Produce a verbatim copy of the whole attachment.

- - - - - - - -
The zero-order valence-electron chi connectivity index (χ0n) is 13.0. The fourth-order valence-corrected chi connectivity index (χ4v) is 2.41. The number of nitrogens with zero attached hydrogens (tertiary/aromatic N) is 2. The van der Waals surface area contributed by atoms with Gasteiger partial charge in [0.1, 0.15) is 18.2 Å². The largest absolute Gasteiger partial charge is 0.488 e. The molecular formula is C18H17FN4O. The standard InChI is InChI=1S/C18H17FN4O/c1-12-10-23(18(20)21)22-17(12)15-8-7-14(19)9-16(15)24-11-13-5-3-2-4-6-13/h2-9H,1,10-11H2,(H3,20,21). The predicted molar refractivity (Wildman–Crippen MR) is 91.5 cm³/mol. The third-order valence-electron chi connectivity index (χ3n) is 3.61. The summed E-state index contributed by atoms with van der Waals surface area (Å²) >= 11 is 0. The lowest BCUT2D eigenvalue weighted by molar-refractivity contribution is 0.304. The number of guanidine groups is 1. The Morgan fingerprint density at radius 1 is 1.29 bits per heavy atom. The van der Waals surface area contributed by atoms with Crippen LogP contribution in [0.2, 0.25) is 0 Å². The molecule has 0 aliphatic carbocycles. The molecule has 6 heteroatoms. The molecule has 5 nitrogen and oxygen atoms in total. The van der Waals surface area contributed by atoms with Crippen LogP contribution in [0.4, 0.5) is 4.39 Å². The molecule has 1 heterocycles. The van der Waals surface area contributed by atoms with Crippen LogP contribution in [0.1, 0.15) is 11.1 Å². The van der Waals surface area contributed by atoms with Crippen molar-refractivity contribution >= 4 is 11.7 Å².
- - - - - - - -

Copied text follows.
The zero-order valence-electron chi connectivity index (χ0n) is 13.0. The fourth-order valence-corrected chi connectivity index (χ4v) is 2.41. The number of nitrogens with zero attached hydrogens (tertiary/aromatic N) is 2. The van der Waals surface area contributed by atoms with Gasteiger partial charge in [0.1, 0.15) is 18.2 Å². The largest absolute Gasteiger partial charge is 0.488 e. The molecular formula is C18H17FN4O. The standard InChI is InChI=1S/C18H17FN4O/c1-12-10-23(18(20)21)22-17(12)15-8-7-14(19)9-16(15)24-11-13-5-3-2-4-6-13/h2-9H,1,10-11H2,(H3,20,21). The predicted molar refractivity (Wildman–Crippen MR) is 91.5 cm³/mol. The third-order valence-electron chi connectivity index (χ3n) is 3.61. The summed E-state index contributed by atoms with van der Waals surface area (Å²) >= 11 is 0. The lowest BCUT2D eigenvalue weighted by molar-refractivity contribution is 0.304. The number of guanidine groups is 1. The Morgan fingerprint density at radius 1 is 1.29 bits per heavy atom. The van der Waals surface area contributed by atoms with Crippen LogP contribution in [0.2, 0.25) is 0 Å². The molecule has 0 aliphatic carbocycles. The molecule has 6 heteroatoms. The molecule has 5 nitrogen and oxygen atoms in total. The van der Waals surface area contributed by atoms with Crippen LogP contribution in [0.4, 0.5) is 4.39 Å². The molecule has 1 heterocycles. The van der Waals surface area contributed by atoms with Crippen LogP contribution in [0.1, 0.15) is 11.1 Å². The van der Waals surface area contributed by atoms with Crippen molar-refractivity contribution >= 4 is 11.7 Å².